How to Write an Arrest and Incident Police Report

Police arrest and incident reports are essential to preparing criminal charges, because they make a record of a criminal investigation that is helpful for later prosecution. A well-written incident report uncovers the criminal investigation in a factual manner and is written to be understood by an outside observer. Good reports are factual and do not jump to conclusions. Useful incident reports detail important criminal law principles, such as eyewitness identification procedures, chain of custody in evidence collection and basis for arrests.

State the facts that led the police to respond, such as a call from 911 or an offence committed in the presence of a police officer.

State the facts and circumstances that gave the officer reasonable suspicion for the detention. Police are permitted to detain people for an investigation, but they must articulate the reasons for which they believe the individuals are involved in criminal activity.

State the probable cause for the arrest, including facts and evidence supporting the elements of the offence. For example, if the incident report is for a shoplifting offence, then state how the defendant was identified, the date of the offence, the property taken, how the value of the property was determined and how the intent to steal can be proven.

Eliminate acronyms and police jargon as much as possible. Elaborate on key information such as identity. For example, instead of stating "The defendant was the driver," write "Witness John Doe saw the defendant driving."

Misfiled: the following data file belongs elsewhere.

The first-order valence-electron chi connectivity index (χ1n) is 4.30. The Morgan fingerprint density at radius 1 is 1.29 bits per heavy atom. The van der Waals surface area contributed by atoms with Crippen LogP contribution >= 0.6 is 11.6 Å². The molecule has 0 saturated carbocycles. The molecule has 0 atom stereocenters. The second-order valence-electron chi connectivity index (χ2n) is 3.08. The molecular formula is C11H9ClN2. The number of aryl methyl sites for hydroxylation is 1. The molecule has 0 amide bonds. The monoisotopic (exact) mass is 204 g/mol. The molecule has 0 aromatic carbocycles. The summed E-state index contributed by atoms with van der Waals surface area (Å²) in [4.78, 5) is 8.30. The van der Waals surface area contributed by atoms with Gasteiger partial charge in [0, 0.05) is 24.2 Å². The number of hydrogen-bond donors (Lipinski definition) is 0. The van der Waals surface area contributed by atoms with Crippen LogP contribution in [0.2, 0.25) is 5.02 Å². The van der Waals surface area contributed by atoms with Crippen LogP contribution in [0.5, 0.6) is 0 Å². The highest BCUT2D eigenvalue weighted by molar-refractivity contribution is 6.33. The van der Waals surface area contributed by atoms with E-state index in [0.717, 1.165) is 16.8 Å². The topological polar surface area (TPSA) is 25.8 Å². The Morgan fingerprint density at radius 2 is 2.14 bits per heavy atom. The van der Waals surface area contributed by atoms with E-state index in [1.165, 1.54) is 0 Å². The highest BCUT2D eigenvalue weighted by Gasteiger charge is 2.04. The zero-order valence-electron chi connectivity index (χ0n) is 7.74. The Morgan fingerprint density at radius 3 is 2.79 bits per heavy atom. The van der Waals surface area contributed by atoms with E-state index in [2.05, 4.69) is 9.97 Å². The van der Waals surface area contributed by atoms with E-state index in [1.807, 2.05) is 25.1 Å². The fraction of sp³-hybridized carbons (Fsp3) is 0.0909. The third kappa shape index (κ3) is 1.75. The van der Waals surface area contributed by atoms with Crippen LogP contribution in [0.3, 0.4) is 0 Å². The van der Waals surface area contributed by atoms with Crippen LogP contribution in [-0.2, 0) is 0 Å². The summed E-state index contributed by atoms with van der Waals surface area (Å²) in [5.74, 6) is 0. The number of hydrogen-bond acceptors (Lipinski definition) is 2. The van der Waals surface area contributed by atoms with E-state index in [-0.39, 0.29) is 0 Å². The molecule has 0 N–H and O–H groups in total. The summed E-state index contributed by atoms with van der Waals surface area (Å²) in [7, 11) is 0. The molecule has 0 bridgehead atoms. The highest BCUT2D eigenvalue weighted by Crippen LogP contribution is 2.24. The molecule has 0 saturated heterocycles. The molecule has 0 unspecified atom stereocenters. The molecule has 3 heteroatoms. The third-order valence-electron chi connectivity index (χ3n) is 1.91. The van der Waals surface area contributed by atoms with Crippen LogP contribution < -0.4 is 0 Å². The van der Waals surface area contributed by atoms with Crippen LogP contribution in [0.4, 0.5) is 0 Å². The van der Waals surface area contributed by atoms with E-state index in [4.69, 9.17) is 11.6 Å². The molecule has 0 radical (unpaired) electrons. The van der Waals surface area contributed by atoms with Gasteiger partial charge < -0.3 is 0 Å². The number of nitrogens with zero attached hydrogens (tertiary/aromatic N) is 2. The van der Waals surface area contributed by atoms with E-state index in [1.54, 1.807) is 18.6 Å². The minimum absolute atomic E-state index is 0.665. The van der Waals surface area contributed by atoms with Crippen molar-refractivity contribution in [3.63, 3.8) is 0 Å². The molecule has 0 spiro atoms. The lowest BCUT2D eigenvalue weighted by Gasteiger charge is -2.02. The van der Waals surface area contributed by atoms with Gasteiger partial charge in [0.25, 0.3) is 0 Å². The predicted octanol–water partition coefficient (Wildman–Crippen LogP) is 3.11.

Correct typos and misspellings if you are responsible for writing the reports. If you dictate the reports, speak slowly and clearly into the microphone, and spell out any uncommon names or words, so that the transcriptionist will not have to guess.


If you forgot to include information in your initial report, contact the detective assigned to your case, and ask if you may submit a supplement.


Typos and wrong facts undermine the credibility of your report and may be used to impeach an officer's testimony in court. Seemingly small facts, such as time and date, matter a great deal in criminal investigations where minutes make a difference.

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About the Author

Abdul Farukhi has been writing and reporting since 2001. His work has been featured in "The Daily Texan" newspaper and various online media outlets. Farukhi graduated from the University of Texas at Austin with a bachelor's degree in government and economics and is a licensed attorney in the state of Texas.